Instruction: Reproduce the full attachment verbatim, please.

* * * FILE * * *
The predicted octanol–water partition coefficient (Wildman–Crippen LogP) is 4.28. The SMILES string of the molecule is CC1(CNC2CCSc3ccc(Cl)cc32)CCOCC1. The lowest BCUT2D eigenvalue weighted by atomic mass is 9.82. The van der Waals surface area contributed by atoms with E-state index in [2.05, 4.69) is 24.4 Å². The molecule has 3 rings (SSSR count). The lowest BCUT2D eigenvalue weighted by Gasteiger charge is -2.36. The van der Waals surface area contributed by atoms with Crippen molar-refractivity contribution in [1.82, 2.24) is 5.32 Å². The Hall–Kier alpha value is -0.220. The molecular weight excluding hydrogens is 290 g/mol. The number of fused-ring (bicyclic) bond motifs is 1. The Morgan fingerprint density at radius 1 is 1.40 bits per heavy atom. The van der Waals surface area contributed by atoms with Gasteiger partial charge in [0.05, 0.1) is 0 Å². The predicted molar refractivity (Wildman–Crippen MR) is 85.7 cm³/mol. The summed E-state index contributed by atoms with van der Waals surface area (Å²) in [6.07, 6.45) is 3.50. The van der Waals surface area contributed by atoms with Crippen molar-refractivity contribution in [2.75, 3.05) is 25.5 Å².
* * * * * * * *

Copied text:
The predicted octanol–water partition coefficient (Wildman–Crippen LogP) is 4.28. The SMILES string of the molecule is CC1(CNC2CCSc3ccc(Cl)cc32)CCOCC1. The lowest BCUT2D eigenvalue weighted by atomic mass is 9.82. The van der Waals surface area contributed by atoms with E-state index in [2.05, 4.69) is 24.4 Å². The molecule has 3 rings (SSSR count). The lowest BCUT2D eigenvalue weighted by Gasteiger charge is -2.36. The van der Waals surface area contributed by atoms with Crippen molar-refractivity contribution in [1.82, 2.24) is 5.32 Å². The Hall–Kier alpha value is -0.220. The molecular weight excluding hydrogens is 290 g/mol. The number of fused-ring (bicyclic) bond motifs is 1. The Morgan fingerprint density at radius 1 is 1.40 bits per heavy atom. The van der Waals surface area contributed by atoms with Gasteiger partial charge in [0.05, 0.1) is 0 Å². The predicted molar refractivity (Wildman–Crippen MR) is 85.7 cm³/mol. The summed E-state index contributed by atoms with van der Waals surface area (Å²) in [6.07, 6.45) is 3.50. The van der Waals surface area contributed by atoms with Crippen molar-refractivity contribution in [2.75, 3.05) is 25.5 Å².